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Industrial Organization
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  1. Industrial Organization Collusion and Antitrust Policy

  2. Collusion • Very important topic: • Theory • How can it be achieved? • What factors affect collusion? • Focus on implicit collusion • Empirics/antitrust: • How can it be detected? • What factors contribute to collusion? • What are the damages to society (consumer)? • Focus on explicit collusion

  3. Collusion • Very important topic: • Theory • How can it be achieved? • What factors affect collusion? • Focus on implicit collusion • Empirics/antitrust: • (How) can it be detected? • What factors contribute to collusion? • What are the damages to society (consumer)? • Focus on explicit collusion

  4. Background on US Antitrust Law • Practices can be judged: • As either “per se” illegal • If enough evidence is found, there is no room for argument • Or under a “rule of reason” approach • The practice may or may not be problematic, depending on the specifics of the case

  5. Sherman Act, Section 1 • Collusive restraints of trade “Every contract, combination, … or conspiracy in restraint of trade or commerce among the several states, or with foreign nations is hereby declared illegal. Every person who shall make any such contract … shall be deemed guilty of a misdemeanor and … shall be punished by fine … or by imprisonment … in the discretion of the court”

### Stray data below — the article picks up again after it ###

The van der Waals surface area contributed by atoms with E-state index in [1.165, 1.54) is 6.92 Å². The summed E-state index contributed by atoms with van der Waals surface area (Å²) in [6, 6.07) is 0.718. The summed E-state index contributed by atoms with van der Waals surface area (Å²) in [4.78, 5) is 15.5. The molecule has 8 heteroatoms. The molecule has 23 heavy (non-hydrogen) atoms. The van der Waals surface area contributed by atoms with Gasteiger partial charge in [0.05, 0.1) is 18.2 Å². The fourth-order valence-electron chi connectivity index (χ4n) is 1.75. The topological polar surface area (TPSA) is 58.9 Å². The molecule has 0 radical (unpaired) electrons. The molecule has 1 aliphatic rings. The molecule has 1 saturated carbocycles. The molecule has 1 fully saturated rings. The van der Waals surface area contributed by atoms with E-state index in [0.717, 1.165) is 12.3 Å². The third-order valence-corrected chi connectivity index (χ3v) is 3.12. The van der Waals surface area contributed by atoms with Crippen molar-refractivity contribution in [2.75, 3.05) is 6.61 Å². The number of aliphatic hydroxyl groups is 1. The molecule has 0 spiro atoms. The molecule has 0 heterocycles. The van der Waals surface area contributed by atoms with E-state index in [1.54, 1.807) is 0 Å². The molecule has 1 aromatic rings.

6. EC Competition Law, Art. 81 • Prohibited are: “ ...all agreements between undertakings, decisions by associations of undertakings and concerted practices which may affect trade between Member States and which have as their object or effect the prevention, restriction or distortion of competition within the common market...”

  7. EC Competition Law • Similar treatment: • Hard core restraints (price fixing and market sharing) are per se illegal. • BUT exceptions if: “collusion is for distributional or technological innovation, gives consumers a ‘fair share’ of the benefit and does not include unreasonable restraints that risk eliminating competition anywhere”

  8. Collusive Restraints of Trade • Practices covered by Section 1: • Direct Agreements • To fix price • To Allocate markets • Geographically • By type of customer • Other Collusive restraints • Gray area (circumstantial evidence) • Parallel behavior, information sharing, trade associations, Per se illegal, unless evidence is weak Rule of Reason

  9. A Note on Market Allocation • Market allocation • Geographic allocation is rare (easier to detect) • Bidders (sellers) agree on who takes what: • Subcontract bid-rigging: unsuccessful bidders subcontract with successful one • Bid suppression: some conspirators agree not to submit a bid so that another conspirator can successfully win the contract. • Complementary bidding: some of the bidders bid an amount knowing that it is too high • Bid rotation: bidders take turns being the designated successful bidder